The songs on Tormented are about topics such as pain, animosity, suicide and depression. Author Tommy Udo wrote: "Tormented is one long rush of hardcore brat-rage, a 900mph scream of a man smashing his head against a wall with frustration".[4] Described as alternative metal by AllMusic,[5] Tormented is also somewhat of a concept album that tells the story of a depressed person who eventually commits suicide.[6] This is hinted by the spoken-word line, "it's been like this forever... no more... I hate my fucking life", followed by the sound of a gun being cocked before the first song, "Tolerate";[7] this thematic device returns with the line "there's nothing left for me" and then the sound of a gunshot immediately after the song "Four Walls" and before the hidden track "Funeral".[8]

The lyrics on Tormented are influenced by Staind member Aaron Lewis' life. Lewis spoke about it, saying: "My life, up to a point was shit. But I've come a long way. I grew up in a trailer park in Vermont. That was the shit I got out of me in Tormented and Dysfunction, and tailing into Break the Cycle. But the title, Break the Cycle, says it all."[9] AllMusic described Tormented as "grittier and more raw than" Staind's "subsequent releases".[5] The album's music has been compared to that of heavy metal band Pantera,[10] featuring singing and screaming.[5] Despite being an intense heavy metal record, Tormented features a rather soft song, "Four Walls".[2]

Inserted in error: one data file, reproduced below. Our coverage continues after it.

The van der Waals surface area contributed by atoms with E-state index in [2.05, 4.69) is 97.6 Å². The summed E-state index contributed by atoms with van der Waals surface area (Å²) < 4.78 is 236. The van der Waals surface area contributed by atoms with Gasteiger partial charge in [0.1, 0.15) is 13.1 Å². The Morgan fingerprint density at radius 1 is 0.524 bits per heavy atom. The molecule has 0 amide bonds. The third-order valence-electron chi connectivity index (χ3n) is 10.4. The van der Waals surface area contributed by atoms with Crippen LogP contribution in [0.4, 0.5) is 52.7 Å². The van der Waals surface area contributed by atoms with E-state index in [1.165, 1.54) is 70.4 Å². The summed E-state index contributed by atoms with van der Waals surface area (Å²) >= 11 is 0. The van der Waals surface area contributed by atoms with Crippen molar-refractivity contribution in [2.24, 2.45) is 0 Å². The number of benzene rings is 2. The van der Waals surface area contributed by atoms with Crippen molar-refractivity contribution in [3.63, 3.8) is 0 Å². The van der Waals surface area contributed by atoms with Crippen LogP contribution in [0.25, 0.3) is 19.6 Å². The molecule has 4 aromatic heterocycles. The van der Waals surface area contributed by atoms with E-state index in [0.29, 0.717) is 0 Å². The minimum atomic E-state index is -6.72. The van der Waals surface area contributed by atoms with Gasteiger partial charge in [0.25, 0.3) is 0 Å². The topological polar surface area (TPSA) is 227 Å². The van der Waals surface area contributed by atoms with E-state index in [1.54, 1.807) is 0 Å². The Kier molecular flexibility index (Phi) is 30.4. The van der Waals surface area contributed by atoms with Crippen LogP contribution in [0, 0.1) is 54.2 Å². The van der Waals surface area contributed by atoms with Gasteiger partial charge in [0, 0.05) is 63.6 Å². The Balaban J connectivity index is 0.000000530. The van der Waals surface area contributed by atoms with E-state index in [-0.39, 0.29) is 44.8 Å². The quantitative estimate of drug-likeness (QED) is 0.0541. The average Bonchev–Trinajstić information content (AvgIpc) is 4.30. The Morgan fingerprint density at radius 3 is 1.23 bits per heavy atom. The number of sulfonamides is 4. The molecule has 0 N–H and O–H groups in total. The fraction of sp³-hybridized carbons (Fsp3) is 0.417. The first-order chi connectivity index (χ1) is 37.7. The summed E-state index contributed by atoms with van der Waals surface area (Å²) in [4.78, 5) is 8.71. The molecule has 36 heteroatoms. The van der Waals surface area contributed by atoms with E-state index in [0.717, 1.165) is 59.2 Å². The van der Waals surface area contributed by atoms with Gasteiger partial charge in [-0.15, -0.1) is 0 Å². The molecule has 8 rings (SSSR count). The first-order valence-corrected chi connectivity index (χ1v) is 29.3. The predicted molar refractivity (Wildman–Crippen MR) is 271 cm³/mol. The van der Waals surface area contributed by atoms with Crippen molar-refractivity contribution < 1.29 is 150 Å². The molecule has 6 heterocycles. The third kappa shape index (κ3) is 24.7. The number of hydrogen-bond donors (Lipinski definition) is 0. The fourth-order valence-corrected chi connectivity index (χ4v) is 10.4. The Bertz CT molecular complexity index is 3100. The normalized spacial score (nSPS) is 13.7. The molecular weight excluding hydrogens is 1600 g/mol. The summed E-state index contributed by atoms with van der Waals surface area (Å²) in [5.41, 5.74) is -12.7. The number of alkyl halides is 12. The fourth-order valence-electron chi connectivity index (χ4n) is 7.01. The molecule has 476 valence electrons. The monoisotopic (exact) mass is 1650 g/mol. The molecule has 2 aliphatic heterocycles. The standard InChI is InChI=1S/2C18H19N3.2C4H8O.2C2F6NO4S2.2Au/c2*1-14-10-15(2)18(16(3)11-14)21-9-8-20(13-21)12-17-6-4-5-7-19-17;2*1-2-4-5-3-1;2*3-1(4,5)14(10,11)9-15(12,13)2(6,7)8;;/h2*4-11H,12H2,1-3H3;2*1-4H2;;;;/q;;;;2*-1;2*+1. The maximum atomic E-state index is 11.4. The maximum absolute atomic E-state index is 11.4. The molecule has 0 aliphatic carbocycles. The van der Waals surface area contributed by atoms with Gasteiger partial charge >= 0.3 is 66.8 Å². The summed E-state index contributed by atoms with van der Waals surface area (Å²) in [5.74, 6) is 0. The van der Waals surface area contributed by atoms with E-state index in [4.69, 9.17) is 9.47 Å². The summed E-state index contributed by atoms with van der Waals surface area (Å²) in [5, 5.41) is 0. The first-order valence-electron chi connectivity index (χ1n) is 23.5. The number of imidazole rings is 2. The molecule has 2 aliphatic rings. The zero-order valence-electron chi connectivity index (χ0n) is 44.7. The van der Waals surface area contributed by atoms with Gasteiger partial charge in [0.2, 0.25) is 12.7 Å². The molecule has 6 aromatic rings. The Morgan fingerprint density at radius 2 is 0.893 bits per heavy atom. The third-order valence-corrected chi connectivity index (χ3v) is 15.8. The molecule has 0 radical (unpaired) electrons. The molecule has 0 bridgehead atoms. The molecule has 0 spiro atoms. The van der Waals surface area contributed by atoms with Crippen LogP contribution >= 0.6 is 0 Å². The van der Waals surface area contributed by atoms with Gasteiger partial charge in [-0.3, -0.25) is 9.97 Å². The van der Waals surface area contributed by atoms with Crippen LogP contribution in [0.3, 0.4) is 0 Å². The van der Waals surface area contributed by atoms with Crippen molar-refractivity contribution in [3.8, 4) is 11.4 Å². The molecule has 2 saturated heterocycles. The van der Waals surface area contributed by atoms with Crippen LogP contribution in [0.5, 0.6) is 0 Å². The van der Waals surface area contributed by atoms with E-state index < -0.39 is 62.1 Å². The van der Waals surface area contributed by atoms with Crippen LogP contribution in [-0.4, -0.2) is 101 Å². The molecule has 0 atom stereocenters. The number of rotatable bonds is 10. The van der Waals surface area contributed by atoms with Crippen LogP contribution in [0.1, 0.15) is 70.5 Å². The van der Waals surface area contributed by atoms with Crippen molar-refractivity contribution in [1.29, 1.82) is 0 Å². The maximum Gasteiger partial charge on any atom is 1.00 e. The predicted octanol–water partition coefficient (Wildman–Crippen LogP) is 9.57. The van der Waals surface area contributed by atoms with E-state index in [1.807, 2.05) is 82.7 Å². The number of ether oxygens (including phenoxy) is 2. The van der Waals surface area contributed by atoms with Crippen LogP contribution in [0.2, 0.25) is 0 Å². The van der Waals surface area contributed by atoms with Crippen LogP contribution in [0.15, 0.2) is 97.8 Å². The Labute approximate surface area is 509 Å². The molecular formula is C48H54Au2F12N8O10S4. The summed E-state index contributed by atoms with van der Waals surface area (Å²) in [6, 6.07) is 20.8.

According to the Lollipop, Staind combine grunge-influenced hooks with heavy metal-style drums and guitars.[11] Describing the vocals on Tormented, Lollipop elaborated: "Vocally, it may seem odd to say a band can have the passionate trembling of, ya know, those Seattle bands, yet have a desperate howl that is rather Kornesque."[11]

In 2008, Staind guitarist Mike Mushok noted his lack of appreciation for the album: "We have a lot of fans who say, 'I love Tormented.' I'm like, 'Have you ever listened to it? Because I can't.' But that's great – that's why they're fans."[12]

Release and critical reception[edit]

Professional ratings
Review scores
Source Rating
AllMusic (favorable)[5]
Lollipop (favorable)[11]
Northeast Performer (favorable)[13]

Self-released on November 29, 1996,[14][5] Tormented was launched with a record-release party which drew at least 900 people,[15] with at least 200 buying the album.[14] The album was originally only available in New England, with the original release limited to 4,000 copies.[16] 2,000 copies sold within a year,[17] at live shows and small record stores, and later on Staind's website.[18] Tormented had only sold a few thousand copies by 2002,[19] but was re-released on CD in 2004.[20]